After years of failed attempts, French liturgies were approved by General Synod in July. The new French liturgies include the eucharist, baptism, marriage and funeral services.
Until now, francophone congregations have used Le Livre de la Priare Commune, a French translation of the U.S. Episcopal Church’s Book of Common Prayer and have done their own translations of the BAS from time to time.
“We made the translations because we needed them,” says Canon Pierre Voyer, rector of Tous Les Saints in Quebec City and a member of the group that worked on the translations. He said that other members of the group contributed to the original work. “Most of us had some translations and we brought them together.” They decided to use these as the starting point because they reflected the language and culture of the francophones of the three dioceses directly involved: Montreal, Ottawa and Quebec.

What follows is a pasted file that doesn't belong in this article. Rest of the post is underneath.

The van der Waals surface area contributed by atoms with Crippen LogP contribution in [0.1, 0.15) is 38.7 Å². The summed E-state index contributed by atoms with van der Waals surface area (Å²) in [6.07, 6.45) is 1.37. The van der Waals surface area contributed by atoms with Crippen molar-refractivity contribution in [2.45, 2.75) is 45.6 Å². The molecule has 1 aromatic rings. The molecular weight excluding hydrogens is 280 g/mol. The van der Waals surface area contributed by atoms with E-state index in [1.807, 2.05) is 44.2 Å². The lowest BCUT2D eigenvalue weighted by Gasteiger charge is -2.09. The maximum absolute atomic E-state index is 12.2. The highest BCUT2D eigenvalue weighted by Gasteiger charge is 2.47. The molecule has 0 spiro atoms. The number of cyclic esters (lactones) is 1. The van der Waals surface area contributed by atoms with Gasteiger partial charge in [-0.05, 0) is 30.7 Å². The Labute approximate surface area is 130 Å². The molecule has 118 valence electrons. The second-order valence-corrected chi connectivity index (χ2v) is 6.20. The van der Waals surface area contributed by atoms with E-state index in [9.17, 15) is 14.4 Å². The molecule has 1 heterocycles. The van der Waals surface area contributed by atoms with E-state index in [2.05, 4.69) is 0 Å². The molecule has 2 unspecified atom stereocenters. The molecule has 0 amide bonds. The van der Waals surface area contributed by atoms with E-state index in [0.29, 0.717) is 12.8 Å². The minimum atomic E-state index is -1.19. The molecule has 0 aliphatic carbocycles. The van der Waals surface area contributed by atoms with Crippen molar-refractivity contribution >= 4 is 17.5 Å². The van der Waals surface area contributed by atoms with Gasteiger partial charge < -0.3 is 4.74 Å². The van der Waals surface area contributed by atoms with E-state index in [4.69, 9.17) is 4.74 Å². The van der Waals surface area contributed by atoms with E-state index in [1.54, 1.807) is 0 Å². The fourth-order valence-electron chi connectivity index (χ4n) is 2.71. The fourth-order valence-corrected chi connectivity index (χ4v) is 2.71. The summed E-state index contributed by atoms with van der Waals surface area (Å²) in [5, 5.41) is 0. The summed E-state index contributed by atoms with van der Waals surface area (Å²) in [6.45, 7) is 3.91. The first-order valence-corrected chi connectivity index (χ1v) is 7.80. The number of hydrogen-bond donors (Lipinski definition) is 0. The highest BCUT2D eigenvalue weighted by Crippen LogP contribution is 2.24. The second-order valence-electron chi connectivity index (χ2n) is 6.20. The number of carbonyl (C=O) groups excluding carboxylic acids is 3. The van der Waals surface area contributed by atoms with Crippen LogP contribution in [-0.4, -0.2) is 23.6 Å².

In presenting its work to synod, the committee said it had attempted to “make a translation which was faithful to the meaning of the English of the BAS, a translation which was as inclusive as possible, and which would be acceptable ecumenically.”
“It took many, many years for the BAS to be written in English and we had a year to do the translations,” Mr. Voyer said.
Faith, Worship and Ministry director Alyson Barnett-Cowan said the next task is to set priorities for native language translations.